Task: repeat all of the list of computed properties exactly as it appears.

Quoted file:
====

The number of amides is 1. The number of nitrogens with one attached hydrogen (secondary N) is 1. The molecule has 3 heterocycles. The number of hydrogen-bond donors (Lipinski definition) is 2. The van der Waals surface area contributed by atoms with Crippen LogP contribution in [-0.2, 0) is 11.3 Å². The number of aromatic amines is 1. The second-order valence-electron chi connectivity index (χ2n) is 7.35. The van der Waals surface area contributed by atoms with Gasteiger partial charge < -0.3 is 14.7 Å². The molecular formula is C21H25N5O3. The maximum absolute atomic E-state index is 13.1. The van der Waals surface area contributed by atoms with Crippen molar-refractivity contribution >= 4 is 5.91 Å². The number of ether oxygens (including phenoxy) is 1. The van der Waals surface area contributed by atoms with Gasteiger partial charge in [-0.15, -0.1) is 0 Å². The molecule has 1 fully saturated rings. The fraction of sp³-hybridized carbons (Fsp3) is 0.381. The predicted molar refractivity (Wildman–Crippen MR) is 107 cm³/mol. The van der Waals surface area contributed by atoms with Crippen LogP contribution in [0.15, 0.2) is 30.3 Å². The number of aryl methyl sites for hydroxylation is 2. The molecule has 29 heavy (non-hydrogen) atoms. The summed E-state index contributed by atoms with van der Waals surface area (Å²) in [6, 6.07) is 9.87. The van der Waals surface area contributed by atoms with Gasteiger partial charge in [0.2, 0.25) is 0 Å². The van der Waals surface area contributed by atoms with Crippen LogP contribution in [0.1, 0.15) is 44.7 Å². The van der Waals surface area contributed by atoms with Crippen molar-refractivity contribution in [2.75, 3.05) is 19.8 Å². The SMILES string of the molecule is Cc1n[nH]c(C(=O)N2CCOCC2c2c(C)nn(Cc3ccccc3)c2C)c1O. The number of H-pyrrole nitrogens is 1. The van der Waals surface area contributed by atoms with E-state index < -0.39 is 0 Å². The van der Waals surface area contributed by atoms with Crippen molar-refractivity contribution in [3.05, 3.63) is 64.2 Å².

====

The number of amides is 1. The number of nitrogens with one attached hydrogen (secondary N) is 1. The molecule has 3 heterocycles. The number of hydrogen-bond donors (Lipinski definition) is 2. The van der Waals surface area contributed by atoms with Crippen LogP contribution in [-0.2, 0) is 11.3 Å². The number of aromatic amines is 1. The second-order valence-electron chi connectivity index (χ2n) is 7.35. The van der Waals surface area contributed by atoms with Gasteiger partial charge < -0.3 is 14.7 Å². The molecular formula is C21H25N5O3. The maximum absolute atomic E-state index is 13.1. The van der Waals surface area contributed by atoms with Crippen molar-refractivity contribution >= 4 is 5.91 Å². The number of ether oxygens (including phenoxy) is 1. The van der Waals surface area contributed by atoms with Gasteiger partial charge in [-0.15, -0.1) is 0 Å². The molecule has 1 fully saturated rings. The fraction of sp³-hybridized carbons (Fsp3) is 0.381. The predicted molar refractivity (Wildman–Crippen MR) is 107 cm³/mol. The van der Waals surface area contributed by atoms with Crippen LogP contribution in [0.15, 0.2) is 30.3 Å². The number of aryl methyl sites for hydroxylation is 2. The molecule has 29 heavy (non-hydrogen) atoms. The summed E-state index contributed by atoms with van der Waals surface area (Å²) in [6, 6.07) is 9.87. The van der Waals surface area contributed by atoms with Gasteiger partial charge in [0.2, 0.25) is 0 Å². The van der Waals surface area contributed by atoms with Crippen LogP contribution in [0.1, 0.15) is 44.7 Å². The van der Waals surface area contributed by atoms with Crippen molar-refractivity contribution in [2.75, 3.05) is 19.8 Å². The SMILES string of the molecule is Cc1n[nH]c(C(=O)N2CCOCC2c2c(C)nn(Cc3ccccc3)c2C)c1O. The number of H-pyrrole nitrogens is 1. The van der Waals surface area contributed by atoms with E-state index < -0.39 is 0 Å². The van der Waals surface area contributed by atoms with Crippen molar-refractivity contribution in [3.05, 3.63) is 64.2 Å².